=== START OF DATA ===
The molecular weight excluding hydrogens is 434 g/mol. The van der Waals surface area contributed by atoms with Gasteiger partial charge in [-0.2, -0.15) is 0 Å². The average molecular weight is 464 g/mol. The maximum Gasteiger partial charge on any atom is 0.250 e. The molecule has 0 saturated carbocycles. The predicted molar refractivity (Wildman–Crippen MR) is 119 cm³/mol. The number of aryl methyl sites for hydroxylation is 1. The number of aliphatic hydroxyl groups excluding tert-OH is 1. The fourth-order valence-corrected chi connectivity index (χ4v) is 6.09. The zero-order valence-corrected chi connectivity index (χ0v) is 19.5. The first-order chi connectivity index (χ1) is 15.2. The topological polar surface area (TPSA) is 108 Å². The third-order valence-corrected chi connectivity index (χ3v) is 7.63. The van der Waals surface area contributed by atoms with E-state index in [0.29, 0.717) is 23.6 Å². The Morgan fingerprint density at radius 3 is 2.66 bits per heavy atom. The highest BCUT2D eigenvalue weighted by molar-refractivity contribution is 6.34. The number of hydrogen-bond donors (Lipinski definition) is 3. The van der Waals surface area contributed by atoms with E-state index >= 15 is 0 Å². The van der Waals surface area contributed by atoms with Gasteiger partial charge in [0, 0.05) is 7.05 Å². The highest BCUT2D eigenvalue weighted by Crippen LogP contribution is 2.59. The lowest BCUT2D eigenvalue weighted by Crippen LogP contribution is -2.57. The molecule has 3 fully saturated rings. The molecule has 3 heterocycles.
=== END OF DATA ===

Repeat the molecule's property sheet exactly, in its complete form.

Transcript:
The molecular weight excluding hydrogens is 434 g/mol. The van der Waals surface area contributed by atoms with Gasteiger partial charge in [-0.2, -0.15) is 0 Å². The average molecular weight is 464 g/mol. The maximum Gasteiger partial charge on any atom is 0.250 e. The molecule has 0 saturated carbocycles. The predicted molar refractivity (Wildman–Crippen MR) is 119 cm³/mol. The number of aryl methyl sites for hydroxylation is 1. The number of aliphatic hydroxyl groups excluding tert-OH is 1. The fourth-order valence-corrected chi connectivity index (χ4v) is 6.09. The zero-order valence-corrected chi connectivity index (χ0v) is 19.5. The first-order chi connectivity index (χ1) is 15.2. The topological polar surface area (TPSA) is 108 Å². The third-order valence-corrected chi connectivity index (χ3v) is 7.63. The van der Waals surface area contributed by atoms with E-state index in [0.29, 0.717) is 23.6 Å². The Morgan fingerprint density at radius 3 is 2.66 bits per heavy atom. The highest BCUT2D eigenvalue weighted by molar-refractivity contribution is 6.34. The number of hydrogen-bond donors (Lipinski definition) is 3. The van der Waals surface area contributed by atoms with E-state index >= 15 is 0 Å². The van der Waals surface area contributed by atoms with Gasteiger partial charge in [0, 0.05) is 7.05 Å². The highest BCUT2D eigenvalue weighted by Crippen LogP contribution is 2.59. The lowest BCUT2D eigenvalue weighted by Crippen LogP contribution is -2.57. The molecule has 3 fully saturated rings. The molecule has 3 heterocycles.